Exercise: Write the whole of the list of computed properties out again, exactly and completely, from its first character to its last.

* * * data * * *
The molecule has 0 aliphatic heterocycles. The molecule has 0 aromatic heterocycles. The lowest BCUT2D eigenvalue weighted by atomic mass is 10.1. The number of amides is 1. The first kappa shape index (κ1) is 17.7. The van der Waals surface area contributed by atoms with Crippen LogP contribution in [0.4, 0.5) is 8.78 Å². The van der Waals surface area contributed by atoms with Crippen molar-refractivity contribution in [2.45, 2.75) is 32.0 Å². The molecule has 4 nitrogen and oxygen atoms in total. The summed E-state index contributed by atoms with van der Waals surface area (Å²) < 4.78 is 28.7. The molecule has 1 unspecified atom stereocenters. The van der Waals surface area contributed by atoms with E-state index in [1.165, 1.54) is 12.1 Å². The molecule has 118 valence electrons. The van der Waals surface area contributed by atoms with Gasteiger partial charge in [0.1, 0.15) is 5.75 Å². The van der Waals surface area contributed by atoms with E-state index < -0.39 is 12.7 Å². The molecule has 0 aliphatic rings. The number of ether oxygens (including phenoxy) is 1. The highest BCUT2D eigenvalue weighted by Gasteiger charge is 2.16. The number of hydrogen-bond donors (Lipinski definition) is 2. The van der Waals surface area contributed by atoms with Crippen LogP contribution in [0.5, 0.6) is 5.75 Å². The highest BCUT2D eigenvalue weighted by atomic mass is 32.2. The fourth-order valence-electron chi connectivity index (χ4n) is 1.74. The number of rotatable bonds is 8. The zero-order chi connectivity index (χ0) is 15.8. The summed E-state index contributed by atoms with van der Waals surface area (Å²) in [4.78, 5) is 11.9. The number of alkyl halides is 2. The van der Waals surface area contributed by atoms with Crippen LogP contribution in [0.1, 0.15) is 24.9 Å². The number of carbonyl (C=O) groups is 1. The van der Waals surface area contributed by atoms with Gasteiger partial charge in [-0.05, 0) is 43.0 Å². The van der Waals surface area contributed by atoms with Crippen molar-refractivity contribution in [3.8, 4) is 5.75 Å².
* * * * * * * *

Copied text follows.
The molecule has 0 aliphatic heterocycles. The molecule has 0 aromatic heterocycles. The lowest BCUT2D eigenvalue weighted by atomic mass is 10.1. The number of amides is 1. The first kappa shape index (κ1) is 17.7. The van der Waals surface area contributed by atoms with Crippen LogP contribution in [0.4, 0.5) is 8.78 Å². The van der Waals surface area contributed by atoms with Crippen molar-refractivity contribution in [2.45, 2.75) is 32.0 Å². The molecule has 4 nitrogen and oxygen atoms in total. The summed E-state index contributed by atoms with van der Waals surface area (Å²) < 4.78 is 28.7. The molecule has 1 unspecified atom stereocenters. The van der Waals surface area contributed by atoms with E-state index in [1.165, 1.54) is 12.1 Å². The molecule has 118 valence electrons. The van der Waals surface area contributed by atoms with Gasteiger partial charge in [0.1, 0.15) is 5.75 Å². The van der Waals surface area contributed by atoms with E-state index < -0.39 is 12.7 Å². The molecule has 0 aliphatic rings. The number of ether oxygens (including phenoxy) is 1. The highest BCUT2D eigenvalue weighted by Gasteiger charge is 2.16. The number of hydrogen-bond donors (Lipinski definition) is 2. The van der Waals surface area contributed by atoms with Crippen LogP contribution in [0.5, 0.6) is 5.75 Å². The highest BCUT2D eigenvalue weighted by atomic mass is 32.2. The fourth-order valence-electron chi connectivity index (χ4n) is 1.74. The number of rotatable bonds is 8. The zero-order chi connectivity index (χ0) is 15.8. The summed E-state index contributed by atoms with van der Waals surface area (Å²) in [4.78, 5) is 11.9. The number of alkyl halides is 2. The van der Waals surface area contributed by atoms with Crippen LogP contribution in [0.1, 0.15) is 24.9 Å². The number of carbonyl (C=O) groups is 1. The van der Waals surface area contributed by atoms with Gasteiger partial charge in [-0.05, 0) is 43.0 Å². The van der Waals surface area contributed by atoms with Crippen molar-refractivity contribution in [3.8, 4) is 5.75 Å².